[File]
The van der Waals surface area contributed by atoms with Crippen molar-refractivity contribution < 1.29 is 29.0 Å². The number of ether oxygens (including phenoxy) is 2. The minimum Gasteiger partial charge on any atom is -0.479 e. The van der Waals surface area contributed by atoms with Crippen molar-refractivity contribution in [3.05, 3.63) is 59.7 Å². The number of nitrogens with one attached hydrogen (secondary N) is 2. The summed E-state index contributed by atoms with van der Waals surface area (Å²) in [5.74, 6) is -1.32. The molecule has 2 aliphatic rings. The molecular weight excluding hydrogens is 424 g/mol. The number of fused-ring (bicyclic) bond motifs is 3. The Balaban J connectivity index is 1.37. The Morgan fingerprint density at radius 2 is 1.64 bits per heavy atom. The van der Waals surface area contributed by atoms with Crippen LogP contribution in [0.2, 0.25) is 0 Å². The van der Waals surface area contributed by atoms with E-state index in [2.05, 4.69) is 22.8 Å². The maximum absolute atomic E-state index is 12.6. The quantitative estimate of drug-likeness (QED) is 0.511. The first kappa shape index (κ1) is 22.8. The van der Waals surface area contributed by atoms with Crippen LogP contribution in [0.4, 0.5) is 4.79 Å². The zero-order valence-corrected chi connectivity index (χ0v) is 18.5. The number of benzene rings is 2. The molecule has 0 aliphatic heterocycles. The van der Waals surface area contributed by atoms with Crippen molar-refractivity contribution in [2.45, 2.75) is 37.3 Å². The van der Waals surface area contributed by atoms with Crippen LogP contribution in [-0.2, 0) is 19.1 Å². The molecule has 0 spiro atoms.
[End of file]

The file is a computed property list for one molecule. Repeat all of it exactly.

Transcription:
The van der Waals surface area contributed by atoms with Crippen molar-refractivity contribution < 1.29 is 29.0 Å². The number of ether oxygens (including phenoxy) is 2. The minimum Gasteiger partial charge on any atom is -0.479 e. The van der Waals surface area contributed by atoms with Crippen molar-refractivity contribution in [3.05, 3.63) is 59.7 Å². The number of nitrogens with one attached hydrogen (secondary N) is 2. The summed E-state index contributed by atoms with van der Waals surface area (Å²) in [5.74, 6) is -1.32. The molecule has 2 aliphatic rings. The molecular weight excluding hydrogens is 424 g/mol. The number of fused-ring (bicyclic) bond motifs is 3. The Balaban J connectivity index is 1.37. The Morgan fingerprint density at radius 2 is 1.64 bits per heavy atom. The van der Waals surface area contributed by atoms with Crippen LogP contribution in [0.2, 0.25) is 0 Å². The van der Waals surface area contributed by atoms with E-state index in [2.05, 4.69) is 22.8 Å². The maximum absolute atomic E-state index is 12.6. The quantitative estimate of drug-likeness (QED) is 0.511. The first kappa shape index (κ1) is 22.8. The van der Waals surface area contributed by atoms with Crippen LogP contribution in [0.4, 0.5) is 4.79 Å². The zero-order valence-corrected chi connectivity index (χ0v) is 18.5. The number of benzene rings is 2. The molecule has 0 aliphatic heterocycles. The van der Waals surface area contributed by atoms with Crippen molar-refractivity contribution in [2.45, 2.75) is 37.3 Å². The van der Waals surface area contributed by atoms with Crippen LogP contribution in [-0.2, 0) is 19.1 Å². The molecule has 0 spiro atoms.